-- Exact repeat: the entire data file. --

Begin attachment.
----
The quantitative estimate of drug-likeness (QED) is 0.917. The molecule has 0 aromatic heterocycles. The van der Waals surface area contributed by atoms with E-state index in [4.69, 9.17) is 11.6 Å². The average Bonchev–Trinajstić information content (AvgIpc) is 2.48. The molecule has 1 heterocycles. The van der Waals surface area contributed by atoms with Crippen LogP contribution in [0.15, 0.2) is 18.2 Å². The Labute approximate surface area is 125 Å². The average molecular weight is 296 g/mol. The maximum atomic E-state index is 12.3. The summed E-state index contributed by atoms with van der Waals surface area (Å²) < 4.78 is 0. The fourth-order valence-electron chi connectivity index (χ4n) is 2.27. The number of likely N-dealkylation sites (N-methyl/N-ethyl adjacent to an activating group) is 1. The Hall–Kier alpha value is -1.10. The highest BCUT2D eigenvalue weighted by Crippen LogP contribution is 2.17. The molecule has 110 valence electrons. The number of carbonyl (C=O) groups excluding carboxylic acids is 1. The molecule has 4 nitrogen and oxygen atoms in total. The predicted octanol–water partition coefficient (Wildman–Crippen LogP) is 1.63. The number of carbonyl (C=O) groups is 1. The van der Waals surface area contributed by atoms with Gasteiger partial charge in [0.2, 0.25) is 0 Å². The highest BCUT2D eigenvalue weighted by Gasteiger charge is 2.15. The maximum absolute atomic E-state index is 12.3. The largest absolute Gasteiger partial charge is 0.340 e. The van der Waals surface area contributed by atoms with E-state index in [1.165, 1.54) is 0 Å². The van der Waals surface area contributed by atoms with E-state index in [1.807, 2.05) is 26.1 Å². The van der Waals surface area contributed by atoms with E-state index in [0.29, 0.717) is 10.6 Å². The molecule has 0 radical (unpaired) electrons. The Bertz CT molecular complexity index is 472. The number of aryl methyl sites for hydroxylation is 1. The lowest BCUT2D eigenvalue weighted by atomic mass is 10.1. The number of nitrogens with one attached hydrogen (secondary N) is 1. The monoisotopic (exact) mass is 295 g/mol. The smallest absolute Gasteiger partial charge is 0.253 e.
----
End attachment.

The quantitative estimate of drug-likeness (QED) is 0.917. The molecule has 0 aromatic heterocycles. The van der Waals surface area contributed by atoms with E-state index in [4.69, 9.17) is 11.6 Å². The average Bonchev–Trinajstić information content (AvgIpc) is 2.48. The molecule has 1 heterocycles. The van der Waals surface area contributed by atoms with Crippen LogP contribution in [0.15, 0.2) is 18.2 Å². The Labute approximate surface area is 125 Å². The average molecular weight is 296 g/mol. The maximum atomic E-state index is 12.3. The summed E-state index contributed by atoms with van der Waals surface area (Å²) < 4.78 is 0. The fourth-order valence-electron chi connectivity index (χ4n) is 2.27. The number of likely N-dealkylation sites (N-methyl/N-ethyl adjacent to an activating group) is 1. The Hall–Kier alpha value is -1.10. The highest BCUT2D eigenvalue weighted by Crippen LogP contribution is 2.17. The molecule has 110 valence electrons. The number of carbonyl (C=O) groups excluding carboxylic acids is 1. The molecule has 4 nitrogen and oxygen atoms in total. The predicted octanol–water partition coefficient (Wildman–Crippen LogP) is 1.63. The number of carbonyl (C=O) groups is 1. The van der Waals surface area contributed by atoms with Gasteiger partial charge in [0.2, 0.25) is 0 Å². The highest BCUT2D eigenvalue weighted by Gasteiger charge is 2.15. The maximum absolute atomic E-state index is 12.3. The largest absolute Gasteiger partial charge is 0.340 e. The van der Waals surface area contributed by atoms with E-state index in [1.165, 1.54) is 0 Å². The van der Waals surface area contributed by atoms with E-state index in [1.807, 2.05) is 26.1 Å². The van der Waals surface area contributed by atoms with E-state index in [0.29, 0.717) is 10.6 Å². The molecule has 0 radical (unpaired) electrons. The Bertz CT molecular complexity index is 472. The number of aryl methyl sites for hydroxylation is 1. The lowest BCUT2D eigenvalue weighted by atomic mass is 10.1. The number of nitrogens with one attached hydrogen (secondary N) is 1. The monoisotopic (exact) mass is 295 g/mol. The smallest absolute Gasteiger partial charge is 0.253 e.